– Teaching the client to use the incentive spirometer
– Instructing the client to perform ankle pumps

Rationale:
Placing an 18-gauge gel-co does not prevent a complication from arising. It is inserted to help facilitate medical treatment during an emergency, should a complication arise. The application of pneumatic compression hose prevents post-operative DVTs by promoting blood flow toward the heart. Teaching the client to splint while coughing prevents the surgical wound from dehiscing as well as promoting comfort. The use of the incentive spirometer will prevent atelectasis and pneumonia. Ankle pumps promote blood return toward the heart; thereby, preventing stasis in the lower extremities. Ankle pumps prevent the development of DVTs.

Nursing Process: Intervention
Client Need: Reduction of Risk Potential
Cognitive Level: Application
Objective: Provide appropriate nursing care for the client in the preoperative, intraoperative, and postoperative phases of surgery.
Strategy: Identify key words in the question or stem to select the right answer.

During assessment of the wound of a client with a hernia repair, the nurse notices a protrusion between the 5th and 8th staples. What should the nurse do first?

a. Apply a wet-to-dry dressing
b. Call the client’s surgeon
c. Check the client’s vital signs
d. Elevate the HOB 30 degrees

Apply a wet-to-dry dressing

Rationale:
The correct action is to apply sterile, saline moist gauze to the wound bed, and cover it with dry gauze. This action prevents the eviscerated tissue from becoming dry, and decreases the risk of infection. The first action is to address the eviscerated tissue. The surgeon should be called after the wound has been properly dressed. This client will need emergency surgery. Vital signs should be checked after the sterile wet-to-dry dressing has been applied. The nurse should report the client’s most current vital signs, along with the change in the client’s status to the physician. The nurse may need to lower the HOB to alleviate pressure on the eviscerated tissue. Elevating the HOB is contraindicated in this case.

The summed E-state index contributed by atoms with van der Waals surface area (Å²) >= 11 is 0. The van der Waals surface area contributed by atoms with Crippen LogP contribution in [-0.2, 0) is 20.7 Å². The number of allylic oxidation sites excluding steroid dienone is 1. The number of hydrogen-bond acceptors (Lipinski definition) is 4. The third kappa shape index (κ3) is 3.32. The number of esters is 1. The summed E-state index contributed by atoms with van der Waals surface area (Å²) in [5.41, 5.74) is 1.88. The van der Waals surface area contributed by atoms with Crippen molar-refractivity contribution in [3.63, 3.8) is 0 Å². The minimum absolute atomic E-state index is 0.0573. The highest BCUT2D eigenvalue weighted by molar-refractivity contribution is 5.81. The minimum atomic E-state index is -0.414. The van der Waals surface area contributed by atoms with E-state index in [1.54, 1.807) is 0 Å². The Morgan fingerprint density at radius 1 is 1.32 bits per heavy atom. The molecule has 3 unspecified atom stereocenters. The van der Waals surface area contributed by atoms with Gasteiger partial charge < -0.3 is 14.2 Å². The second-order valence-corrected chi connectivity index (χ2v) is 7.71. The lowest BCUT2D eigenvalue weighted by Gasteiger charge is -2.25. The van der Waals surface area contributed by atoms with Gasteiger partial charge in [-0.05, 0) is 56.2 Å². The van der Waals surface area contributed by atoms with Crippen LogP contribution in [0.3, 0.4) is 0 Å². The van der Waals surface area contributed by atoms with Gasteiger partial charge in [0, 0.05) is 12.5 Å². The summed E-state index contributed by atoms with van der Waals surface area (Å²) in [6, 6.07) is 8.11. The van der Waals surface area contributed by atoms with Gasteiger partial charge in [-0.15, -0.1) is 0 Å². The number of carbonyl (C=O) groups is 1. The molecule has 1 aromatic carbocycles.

Nursing Process: Intervention
Client Need: Physiological Adaptation
Cognitive Level: Application
Objective: Provide appropriate nursing care for the client in the preoperative, intraoperative, and postoperative phases of surgery.
Strategy: Use Maslow’s Hierachy of needs or the ABCs: Airwary, Breathing, and Circulation for prioritization to choose the best selection.

A client has an eviscerated surgical wound with moderate exudate. The vital signs are: Temperature 100.1, pulse 108, BP 108/58, respirations 26, and a white blood count of 13,200/mm3. Which nursing diagnosis is a priority for this client?

a. Decreased cardiac output R/T surgical procedure AEB: Pulse 108 and BP 108/58
b. Infection R/T open wound AEB: Temperature 100.1, WBC count of 13,200/mm3
c. Skin Integrity, Impaired R/T disruption of dermal tissue AEB: open wound and exudate
d. Thermoregulation Ineffective R/T bacterial invasion AEB: Temperature of 100.1

Skin Integrity, Impaired R/T disruption of dermal tissue AEB: open wound and exudate

Rationale:
This client does not show any indication of decreased cardiac output. The heart rate is elevated due to the client’s febrile status. Infection is a medical diagnosis. It is not a nursing diagnosis. Skin integrity is a priority for this client with an open wound. This client requires emergency surgery from the surgeon. Thermoregulation is effective. Body temperature normally increases after bacterial invasion. Moreover, this diagnosis is used when the nurse can manipulate environmental factors to maintain a therapeutic temperature. This client’s temperature is clearly stemming from an internal source, bacteria.

Nursing Process: Diagnosis
Client Need: Physiological Adaptation
Cognitive Level: Application
Objective: Use the nursing process as a framework for providing individualized care for the client undergoing surgery.
Strategy: Apply the nursing process to the clinical scenario to select the correct nursing diagnosis.

A post-operative client with an abdominal wound who is receiving intravenous fluids infusing at 125 mL/hr returned to the unit six (6) hours ago. Which nursing interventions should the nurse add to the plan of care? Mark all that apply.

a. Assess pain to prevent post-operative complications.
b. Monitor labs to assess the client’s physiologic response to surgery.
c. Maintain TED hose at all times to prevent blood clots.
d. Monitor intake and output to prevent fluid imbalances.
e. Encourage the use of the incentive spirometer to prevent pneumonia.

– Assess pain to prevent post-operative complications.
– Monitor labs to assess the client’s physiologic response to surgery.
– Monitor intake and output to prevent fluid imbalances.
– Encourage the use of the incentive spirometer to prevent pneumonia.

Rationale: